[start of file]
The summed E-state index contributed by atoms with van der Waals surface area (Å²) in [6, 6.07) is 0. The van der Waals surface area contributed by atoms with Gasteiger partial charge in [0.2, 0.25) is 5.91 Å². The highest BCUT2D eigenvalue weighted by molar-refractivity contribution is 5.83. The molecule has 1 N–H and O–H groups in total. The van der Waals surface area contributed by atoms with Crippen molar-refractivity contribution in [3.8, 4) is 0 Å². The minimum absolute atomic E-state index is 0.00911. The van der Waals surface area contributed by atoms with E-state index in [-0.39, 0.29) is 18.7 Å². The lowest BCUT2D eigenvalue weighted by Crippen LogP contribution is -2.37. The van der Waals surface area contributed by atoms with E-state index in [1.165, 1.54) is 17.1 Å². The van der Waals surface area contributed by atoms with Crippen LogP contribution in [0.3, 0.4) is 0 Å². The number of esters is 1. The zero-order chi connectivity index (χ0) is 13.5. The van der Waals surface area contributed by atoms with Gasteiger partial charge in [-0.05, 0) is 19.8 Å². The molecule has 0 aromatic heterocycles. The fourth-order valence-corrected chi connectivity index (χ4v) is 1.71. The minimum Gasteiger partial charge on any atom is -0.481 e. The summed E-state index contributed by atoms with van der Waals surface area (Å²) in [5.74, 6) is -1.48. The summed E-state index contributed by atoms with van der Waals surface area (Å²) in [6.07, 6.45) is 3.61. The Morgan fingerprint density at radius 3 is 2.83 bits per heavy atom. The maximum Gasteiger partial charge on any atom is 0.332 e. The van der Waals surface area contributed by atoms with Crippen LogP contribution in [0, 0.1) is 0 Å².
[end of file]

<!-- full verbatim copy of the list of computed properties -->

The summed E-state index contributed by atoms with van der Waals surface area (Å²) in [6, 6.07) is 0. The van der Waals surface area contributed by atoms with Gasteiger partial charge in [0.2, 0.25) is 5.91 Å². The highest BCUT2D eigenvalue weighted by molar-refractivity contribution is 5.83. The molecule has 1 N–H and O–H groups in total. The van der Waals surface area contributed by atoms with Crippen molar-refractivity contribution in [3.8, 4) is 0 Å². The minimum absolute atomic E-state index is 0.00911. The van der Waals surface area contributed by atoms with E-state index in [-0.39, 0.29) is 18.7 Å². The lowest BCUT2D eigenvalue weighted by Crippen LogP contribution is -2.37. The van der Waals surface area contributed by atoms with E-state index in [1.165, 1.54) is 17.1 Å². The van der Waals surface area contributed by atoms with Crippen LogP contribution in [0.3, 0.4) is 0 Å². The number of esters is 1. The zero-order chi connectivity index (χ0) is 13.5. The van der Waals surface area contributed by atoms with Gasteiger partial charge in [-0.05, 0) is 19.8 Å². The molecule has 0 aromatic heterocycles. The fourth-order valence-corrected chi connectivity index (χ4v) is 1.71. The minimum Gasteiger partial charge on any atom is -0.481 e. The summed E-state index contributed by atoms with van der Waals surface area (Å²) in [5.74, 6) is -1.48. The summed E-state index contributed by atoms with van der Waals surface area (Å²) in [6.07, 6.45) is 3.61. The Morgan fingerprint density at radius 3 is 2.83 bits per heavy atom. The maximum Gasteiger partial charge on any atom is 0.332 e. The van der Waals surface area contributed by atoms with Crippen LogP contribution in [0, 0.1) is 0 Å².